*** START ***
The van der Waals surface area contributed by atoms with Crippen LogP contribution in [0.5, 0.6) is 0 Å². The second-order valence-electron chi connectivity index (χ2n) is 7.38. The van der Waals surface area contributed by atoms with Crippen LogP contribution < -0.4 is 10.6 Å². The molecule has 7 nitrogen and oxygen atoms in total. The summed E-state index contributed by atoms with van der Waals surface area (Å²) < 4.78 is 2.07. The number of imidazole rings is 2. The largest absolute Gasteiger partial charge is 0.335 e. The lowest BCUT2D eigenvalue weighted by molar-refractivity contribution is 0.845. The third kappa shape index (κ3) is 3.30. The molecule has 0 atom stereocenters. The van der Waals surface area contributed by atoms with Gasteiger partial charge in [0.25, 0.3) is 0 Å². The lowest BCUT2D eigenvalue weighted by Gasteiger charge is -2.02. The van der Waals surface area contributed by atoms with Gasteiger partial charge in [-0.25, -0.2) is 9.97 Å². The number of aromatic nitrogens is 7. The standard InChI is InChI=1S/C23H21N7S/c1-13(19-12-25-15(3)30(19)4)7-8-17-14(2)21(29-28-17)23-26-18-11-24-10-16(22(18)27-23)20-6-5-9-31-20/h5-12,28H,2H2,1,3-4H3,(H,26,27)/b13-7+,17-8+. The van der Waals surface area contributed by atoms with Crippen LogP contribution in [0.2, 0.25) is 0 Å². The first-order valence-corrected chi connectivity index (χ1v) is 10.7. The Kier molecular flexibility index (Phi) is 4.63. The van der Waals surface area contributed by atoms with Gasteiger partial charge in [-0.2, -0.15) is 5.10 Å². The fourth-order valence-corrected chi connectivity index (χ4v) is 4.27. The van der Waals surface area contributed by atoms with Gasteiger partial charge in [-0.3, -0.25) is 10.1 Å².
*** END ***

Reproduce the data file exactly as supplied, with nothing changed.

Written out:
The van der Waals surface area contributed by atoms with Crippen LogP contribution in [0.5, 0.6) is 0 Å². The second-order valence-electron chi connectivity index (χ2n) is 7.38. The van der Waals surface area contributed by atoms with Crippen LogP contribution < -0.4 is 10.6 Å². The molecule has 7 nitrogen and oxygen atoms in total. The summed E-state index contributed by atoms with van der Waals surface area (Å²) < 4.78 is 2.07. The number of imidazole rings is 2. The largest absolute Gasteiger partial charge is 0.335 e. The lowest BCUT2D eigenvalue weighted by molar-refractivity contribution is 0.845. The third kappa shape index (κ3) is 3.30. The molecule has 0 atom stereocenters. The van der Waals surface area contributed by atoms with Gasteiger partial charge in [0.25, 0.3) is 0 Å². The lowest BCUT2D eigenvalue weighted by Gasteiger charge is -2.02. The van der Waals surface area contributed by atoms with Gasteiger partial charge in [-0.25, -0.2) is 9.97 Å². The number of aromatic nitrogens is 7. The standard InChI is InChI=1S/C23H21N7S/c1-13(19-12-25-15(3)30(19)4)7-8-17-14(2)21(29-28-17)23-26-18-11-24-10-16(22(18)27-23)20-6-5-9-31-20/h5-12,28H,2H2,1,3-4H3,(H,26,27)/b13-7+,17-8+. The van der Waals surface area contributed by atoms with Crippen LogP contribution in [0.2, 0.25) is 0 Å². The first-order valence-corrected chi connectivity index (χ1v) is 10.7. The Kier molecular flexibility index (Phi) is 4.63. The van der Waals surface area contributed by atoms with Gasteiger partial charge in [-0.2, -0.15) is 5.10 Å². The fourth-order valence-corrected chi connectivity index (χ4v) is 4.27. The van der Waals surface area contributed by atoms with Gasteiger partial charge in [-0.3, -0.25) is 10.1 Å².